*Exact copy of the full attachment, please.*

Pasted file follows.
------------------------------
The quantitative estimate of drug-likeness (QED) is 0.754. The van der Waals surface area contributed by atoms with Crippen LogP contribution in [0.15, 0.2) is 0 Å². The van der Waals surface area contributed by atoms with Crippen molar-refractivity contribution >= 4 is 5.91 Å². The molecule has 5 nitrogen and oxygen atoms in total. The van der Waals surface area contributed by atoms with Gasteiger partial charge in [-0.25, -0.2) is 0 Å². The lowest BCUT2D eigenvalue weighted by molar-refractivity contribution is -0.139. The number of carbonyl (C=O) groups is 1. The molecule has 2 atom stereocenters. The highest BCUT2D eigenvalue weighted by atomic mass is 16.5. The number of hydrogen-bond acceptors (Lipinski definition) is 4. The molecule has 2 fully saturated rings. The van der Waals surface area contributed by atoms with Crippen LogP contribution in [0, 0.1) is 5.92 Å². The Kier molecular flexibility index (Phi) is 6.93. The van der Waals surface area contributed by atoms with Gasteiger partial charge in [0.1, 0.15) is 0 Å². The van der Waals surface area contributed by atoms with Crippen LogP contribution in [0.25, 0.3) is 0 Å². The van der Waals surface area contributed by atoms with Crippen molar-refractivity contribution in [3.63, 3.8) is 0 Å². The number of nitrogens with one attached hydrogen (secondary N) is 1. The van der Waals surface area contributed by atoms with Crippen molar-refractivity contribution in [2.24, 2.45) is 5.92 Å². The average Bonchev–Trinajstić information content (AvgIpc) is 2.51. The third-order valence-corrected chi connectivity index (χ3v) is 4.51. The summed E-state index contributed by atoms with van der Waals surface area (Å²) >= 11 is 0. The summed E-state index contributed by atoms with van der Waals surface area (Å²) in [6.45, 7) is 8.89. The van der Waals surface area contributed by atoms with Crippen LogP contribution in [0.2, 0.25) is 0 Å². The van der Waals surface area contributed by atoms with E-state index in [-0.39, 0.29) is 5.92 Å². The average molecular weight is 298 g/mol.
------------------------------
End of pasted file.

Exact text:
The quantitative estimate of drug-likeness (QED) is 0.754. The van der Waals surface area contributed by atoms with Crippen LogP contribution in [0.15, 0.2) is 0 Å². The van der Waals surface area contributed by atoms with Crippen molar-refractivity contribution >= 4 is 5.91 Å². The molecule has 5 nitrogen and oxygen atoms in total. The van der Waals surface area contributed by atoms with Gasteiger partial charge in [-0.25, -0.2) is 0 Å². The lowest BCUT2D eigenvalue weighted by molar-refractivity contribution is -0.139. The number of carbonyl (C=O) groups is 1. The molecule has 2 atom stereocenters. The highest BCUT2D eigenvalue weighted by atomic mass is 16.5. The number of hydrogen-bond acceptors (Lipinski definition) is 4. The molecule has 2 fully saturated rings. The van der Waals surface area contributed by atoms with Crippen LogP contribution in [0, 0.1) is 5.92 Å². The Kier molecular flexibility index (Phi) is 6.93. The van der Waals surface area contributed by atoms with Gasteiger partial charge in [0.1, 0.15) is 0 Å². The van der Waals surface area contributed by atoms with Crippen LogP contribution in [0.25, 0.3) is 0 Å². The van der Waals surface area contributed by atoms with Crippen molar-refractivity contribution in [3.63, 3.8) is 0 Å². The number of nitrogens with one attached hydrogen (secondary N) is 1. The van der Waals surface area contributed by atoms with Crippen molar-refractivity contribution in [2.24, 2.45) is 5.92 Å². The average Bonchev–Trinajstić information content (AvgIpc) is 2.51. The third-order valence-corrected chi connectivity index (χ3v) is 4.51. The summed E-state index contributed by atoms with van der Waals surface area (Å²) >= 11 is 0. The summed E-state index contributed by atoms with van der Waals surface area (Å²) in [6.45, 7) is 8.89. The van der Waals surface area contributed by atoms with Crippen LogP contribution in [0.2, 0.25) is 0 Å². The van der Waals surface area contributed by atoms with E-state index in [-0.39, 0.29) is 5.92 Å². The average molecular weight is 298 g/mol.